According to separate research from UBS, space tourism will generate $ 3 billion by 2030. In January, Sir Richard Branson said he expects to make his first voyage into space "in the middle of this year" on a Virgin Galactic flight. Bezos and Musk plan crew flights within a year.

The British billionaire has made several similar promises in the past: he had promised space flights 12 years ago, with the aim of bringing passengers into space by 2010. However, this could be another time. In February, Virgin Galactic's SpaceShipTwo with two pilots on board reached 55.87 miles (55.87 miles) above the 50-mile mark where NASA marks the beginning of space. Finally, Virgin Galactic hopes to take six passengers at the same time for outer-space rides, and has charged 700 people, some of whom have been waiting for years, with tickets for up to $ 250,000.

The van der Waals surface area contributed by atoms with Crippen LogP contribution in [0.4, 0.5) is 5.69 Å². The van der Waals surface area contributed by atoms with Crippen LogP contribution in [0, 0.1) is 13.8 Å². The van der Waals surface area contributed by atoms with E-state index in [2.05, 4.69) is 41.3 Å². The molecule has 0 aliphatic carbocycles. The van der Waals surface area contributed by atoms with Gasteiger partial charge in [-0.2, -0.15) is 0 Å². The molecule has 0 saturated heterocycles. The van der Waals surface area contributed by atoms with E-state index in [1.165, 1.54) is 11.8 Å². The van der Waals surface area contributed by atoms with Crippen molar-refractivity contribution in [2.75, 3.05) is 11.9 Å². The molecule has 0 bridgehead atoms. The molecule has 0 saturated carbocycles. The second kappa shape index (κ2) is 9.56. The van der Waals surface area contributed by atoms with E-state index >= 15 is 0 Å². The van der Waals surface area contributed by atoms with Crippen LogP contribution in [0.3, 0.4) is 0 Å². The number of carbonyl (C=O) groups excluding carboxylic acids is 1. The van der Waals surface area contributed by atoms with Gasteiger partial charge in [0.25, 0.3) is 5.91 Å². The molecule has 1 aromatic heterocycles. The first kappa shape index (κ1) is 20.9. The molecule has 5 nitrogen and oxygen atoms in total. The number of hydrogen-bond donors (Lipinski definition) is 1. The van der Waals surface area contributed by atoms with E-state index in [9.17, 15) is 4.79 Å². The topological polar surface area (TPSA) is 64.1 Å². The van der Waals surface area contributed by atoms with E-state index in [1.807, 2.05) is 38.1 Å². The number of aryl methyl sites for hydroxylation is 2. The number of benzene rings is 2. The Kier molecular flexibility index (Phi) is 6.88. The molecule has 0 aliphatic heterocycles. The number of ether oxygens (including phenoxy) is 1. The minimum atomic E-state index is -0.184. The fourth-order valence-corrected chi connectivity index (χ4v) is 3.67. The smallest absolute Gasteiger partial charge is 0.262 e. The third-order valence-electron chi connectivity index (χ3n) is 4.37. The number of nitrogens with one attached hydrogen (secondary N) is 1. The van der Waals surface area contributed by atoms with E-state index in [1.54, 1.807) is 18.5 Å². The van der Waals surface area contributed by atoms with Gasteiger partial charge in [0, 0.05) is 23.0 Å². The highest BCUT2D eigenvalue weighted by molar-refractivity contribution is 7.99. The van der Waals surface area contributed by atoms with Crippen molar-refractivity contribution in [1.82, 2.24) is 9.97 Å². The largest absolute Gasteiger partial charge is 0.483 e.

Other companies are striving a little less: The Spanish company Zero 2 Infinity and World View from Arizona are both aiming to bring passengers in balloons to the edge of the earth's atmosphere, four times higher than aircraft.

As the introduction becomes cheaper, another group of entrepreneurs are already planning plans for the next step: space hotels. Robert Bigelow, the founder of the hotel chain Budget Suites of America, connected an inflatable housing module to the International Space Station in 2016. Now the company has the ambition to build a complete commercial space station that will initially accommodate scientists and paying customers.

Despite all these recent developments announcing a new, cheaper space age, UBS warns that everything in space for mass market travel is out of sight. It reminded his customers, "This is still a rocket science."